LOS ANGELES (Reuters) - Comic book giant Stan Lee, who dreamed up such pop culture icons as Spider-Man, Iron Man, the Hulk, the Black Panther and countless others, has been honored in Hollywood by hundreds of fans and celebrities.
Lee, who died in November at age 95, saw his ink-on-paper, pulp comic characters grow into movie money-makers. He famously made cameo appearances in just about all of them.
As a writer and editor, Lee was key to the ascension of Marvel into a comic book titan in the 1960s when, in collaboration with artists such as Jack Kirby and Steve Ditko, he created superheroes who would enthrall generations of young readers.
American film director Kevin Smith, best known for the movies “Chasing Amy” and “Clerks” and the television program “Comic Book Men”, hosted the tribute at the TCL Chinese Theater.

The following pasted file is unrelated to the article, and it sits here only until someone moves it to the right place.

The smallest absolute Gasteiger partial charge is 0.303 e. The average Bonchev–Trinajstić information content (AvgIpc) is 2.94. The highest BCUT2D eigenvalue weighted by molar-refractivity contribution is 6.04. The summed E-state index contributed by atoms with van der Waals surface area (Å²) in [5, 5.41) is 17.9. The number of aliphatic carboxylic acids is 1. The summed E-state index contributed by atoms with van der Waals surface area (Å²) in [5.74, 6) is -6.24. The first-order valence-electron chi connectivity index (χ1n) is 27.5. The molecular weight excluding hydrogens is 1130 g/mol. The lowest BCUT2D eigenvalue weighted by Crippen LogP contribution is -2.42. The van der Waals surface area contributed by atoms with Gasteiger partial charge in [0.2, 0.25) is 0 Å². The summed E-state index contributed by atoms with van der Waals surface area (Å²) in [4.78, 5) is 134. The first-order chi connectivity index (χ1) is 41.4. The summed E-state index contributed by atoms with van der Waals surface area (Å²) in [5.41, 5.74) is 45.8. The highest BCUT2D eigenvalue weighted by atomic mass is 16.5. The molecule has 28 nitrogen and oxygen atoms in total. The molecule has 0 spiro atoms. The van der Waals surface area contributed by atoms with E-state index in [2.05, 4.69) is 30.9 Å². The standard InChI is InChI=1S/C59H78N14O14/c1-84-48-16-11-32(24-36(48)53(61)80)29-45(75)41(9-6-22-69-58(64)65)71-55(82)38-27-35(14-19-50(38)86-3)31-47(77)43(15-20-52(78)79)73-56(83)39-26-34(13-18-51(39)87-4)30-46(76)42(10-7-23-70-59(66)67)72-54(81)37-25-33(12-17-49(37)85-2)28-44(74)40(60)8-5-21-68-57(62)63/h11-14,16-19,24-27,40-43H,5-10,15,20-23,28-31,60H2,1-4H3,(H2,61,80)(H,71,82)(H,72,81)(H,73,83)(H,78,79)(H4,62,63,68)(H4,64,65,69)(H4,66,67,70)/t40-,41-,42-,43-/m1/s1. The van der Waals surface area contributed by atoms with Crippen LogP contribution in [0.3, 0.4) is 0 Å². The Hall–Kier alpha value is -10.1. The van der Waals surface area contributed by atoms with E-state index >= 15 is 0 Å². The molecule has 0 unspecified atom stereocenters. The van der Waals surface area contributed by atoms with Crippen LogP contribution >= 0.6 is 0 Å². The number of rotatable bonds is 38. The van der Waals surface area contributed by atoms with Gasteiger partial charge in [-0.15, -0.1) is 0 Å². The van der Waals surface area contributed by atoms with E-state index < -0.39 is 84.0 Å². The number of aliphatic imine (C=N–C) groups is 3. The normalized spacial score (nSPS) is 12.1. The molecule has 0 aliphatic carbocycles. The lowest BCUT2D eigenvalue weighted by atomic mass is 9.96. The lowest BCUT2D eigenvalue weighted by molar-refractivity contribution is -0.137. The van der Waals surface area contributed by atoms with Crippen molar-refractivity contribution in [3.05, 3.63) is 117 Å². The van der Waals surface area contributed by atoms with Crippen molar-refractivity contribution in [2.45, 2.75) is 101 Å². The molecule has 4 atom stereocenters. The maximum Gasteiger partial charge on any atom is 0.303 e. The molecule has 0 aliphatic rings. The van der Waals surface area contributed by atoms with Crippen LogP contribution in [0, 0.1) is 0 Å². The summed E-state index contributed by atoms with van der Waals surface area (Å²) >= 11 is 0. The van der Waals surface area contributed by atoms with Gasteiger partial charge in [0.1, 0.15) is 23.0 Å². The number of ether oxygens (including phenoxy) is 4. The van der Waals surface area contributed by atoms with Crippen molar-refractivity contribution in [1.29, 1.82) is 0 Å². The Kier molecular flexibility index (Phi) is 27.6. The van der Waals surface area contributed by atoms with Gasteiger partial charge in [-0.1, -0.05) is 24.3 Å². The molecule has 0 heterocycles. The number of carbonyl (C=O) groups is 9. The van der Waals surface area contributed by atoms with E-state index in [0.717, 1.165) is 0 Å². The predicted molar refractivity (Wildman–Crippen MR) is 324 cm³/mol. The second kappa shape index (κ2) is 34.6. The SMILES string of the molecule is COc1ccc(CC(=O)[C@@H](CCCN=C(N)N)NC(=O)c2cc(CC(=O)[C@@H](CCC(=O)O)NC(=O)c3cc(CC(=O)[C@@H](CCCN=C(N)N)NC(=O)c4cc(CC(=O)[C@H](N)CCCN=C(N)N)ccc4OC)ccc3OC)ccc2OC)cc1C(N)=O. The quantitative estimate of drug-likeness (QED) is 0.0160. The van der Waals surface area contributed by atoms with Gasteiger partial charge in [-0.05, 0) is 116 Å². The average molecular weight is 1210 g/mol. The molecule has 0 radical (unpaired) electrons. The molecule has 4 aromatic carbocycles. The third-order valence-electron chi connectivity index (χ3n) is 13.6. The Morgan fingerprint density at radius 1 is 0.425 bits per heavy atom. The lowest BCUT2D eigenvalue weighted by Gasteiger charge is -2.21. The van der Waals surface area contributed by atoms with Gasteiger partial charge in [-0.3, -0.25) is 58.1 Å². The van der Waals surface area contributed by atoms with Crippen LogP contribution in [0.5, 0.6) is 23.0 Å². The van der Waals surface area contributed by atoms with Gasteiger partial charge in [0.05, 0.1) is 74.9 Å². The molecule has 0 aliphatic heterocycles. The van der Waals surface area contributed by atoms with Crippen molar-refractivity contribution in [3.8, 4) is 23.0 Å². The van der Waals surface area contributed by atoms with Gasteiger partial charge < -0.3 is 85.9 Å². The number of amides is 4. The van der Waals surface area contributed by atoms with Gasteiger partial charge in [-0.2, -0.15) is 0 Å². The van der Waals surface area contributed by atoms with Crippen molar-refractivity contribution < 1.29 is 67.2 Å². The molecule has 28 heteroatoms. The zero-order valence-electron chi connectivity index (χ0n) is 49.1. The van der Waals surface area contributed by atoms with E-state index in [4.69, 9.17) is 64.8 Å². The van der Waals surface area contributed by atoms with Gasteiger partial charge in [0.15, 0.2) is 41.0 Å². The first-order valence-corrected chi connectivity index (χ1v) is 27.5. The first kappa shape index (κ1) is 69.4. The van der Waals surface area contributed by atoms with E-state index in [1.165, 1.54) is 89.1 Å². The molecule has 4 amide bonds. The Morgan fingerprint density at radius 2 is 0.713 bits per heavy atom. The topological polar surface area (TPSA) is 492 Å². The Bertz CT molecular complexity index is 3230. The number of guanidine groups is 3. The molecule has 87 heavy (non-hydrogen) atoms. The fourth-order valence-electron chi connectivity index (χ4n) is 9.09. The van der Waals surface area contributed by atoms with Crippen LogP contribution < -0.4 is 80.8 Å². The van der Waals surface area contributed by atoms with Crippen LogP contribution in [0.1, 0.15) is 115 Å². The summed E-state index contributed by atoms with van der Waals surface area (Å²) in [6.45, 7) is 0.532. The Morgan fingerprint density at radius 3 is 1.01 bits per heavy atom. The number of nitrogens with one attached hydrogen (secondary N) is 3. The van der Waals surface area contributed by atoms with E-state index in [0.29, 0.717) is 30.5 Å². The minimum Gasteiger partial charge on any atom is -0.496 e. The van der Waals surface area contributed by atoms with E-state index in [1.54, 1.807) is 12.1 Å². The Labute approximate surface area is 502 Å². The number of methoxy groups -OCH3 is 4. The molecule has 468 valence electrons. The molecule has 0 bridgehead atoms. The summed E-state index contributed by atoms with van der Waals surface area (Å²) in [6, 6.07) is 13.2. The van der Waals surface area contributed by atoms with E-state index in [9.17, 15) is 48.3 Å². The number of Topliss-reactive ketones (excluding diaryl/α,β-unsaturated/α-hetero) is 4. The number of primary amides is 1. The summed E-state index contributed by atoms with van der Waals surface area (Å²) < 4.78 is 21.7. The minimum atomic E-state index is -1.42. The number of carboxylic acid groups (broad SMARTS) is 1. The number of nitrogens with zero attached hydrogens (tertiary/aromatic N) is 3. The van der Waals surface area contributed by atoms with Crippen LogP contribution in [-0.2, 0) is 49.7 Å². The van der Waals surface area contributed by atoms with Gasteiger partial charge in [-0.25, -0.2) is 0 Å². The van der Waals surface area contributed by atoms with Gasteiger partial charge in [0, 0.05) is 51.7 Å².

“His like is never going to pass this way ever again and I’m not just talking about the sheer professionalism of his output. Think about the entire universe of characters he created. That’s not going to be duplicated ever again,” Smith told Reuters.
Actor Wesley Snipes, who played the Marvel Comics’ character Blade, said: “He’s an inspiration for all of us creative artists to remind us your creativity is never wasted and sooner or later you hang in there long enough, I don’t know, a movie theater, a hologram, AR, VR, something will come along and the whole world will see your magic.”
Joe Quesada, a fellow comic book writer and the second longest-serving editor-in-chief at Marvel Comics after Lee, said: “Stan was very progressive in the 60s. He really had a sense of youth culture and where the world was going.”
Taboo, from The Black Eyed Peas, who created a comic book with Lee, praised the late creator’s career.
“There’s only a couple of figures in the history of entertainment and storytelling that have been as iconic as Stan Lee - Jim Henson, Walt Disney, Stan Lee. That’s just how it was,” he said.
Reporting Rollo Ross; Writing by Rich McKay; Editing by Alison Williams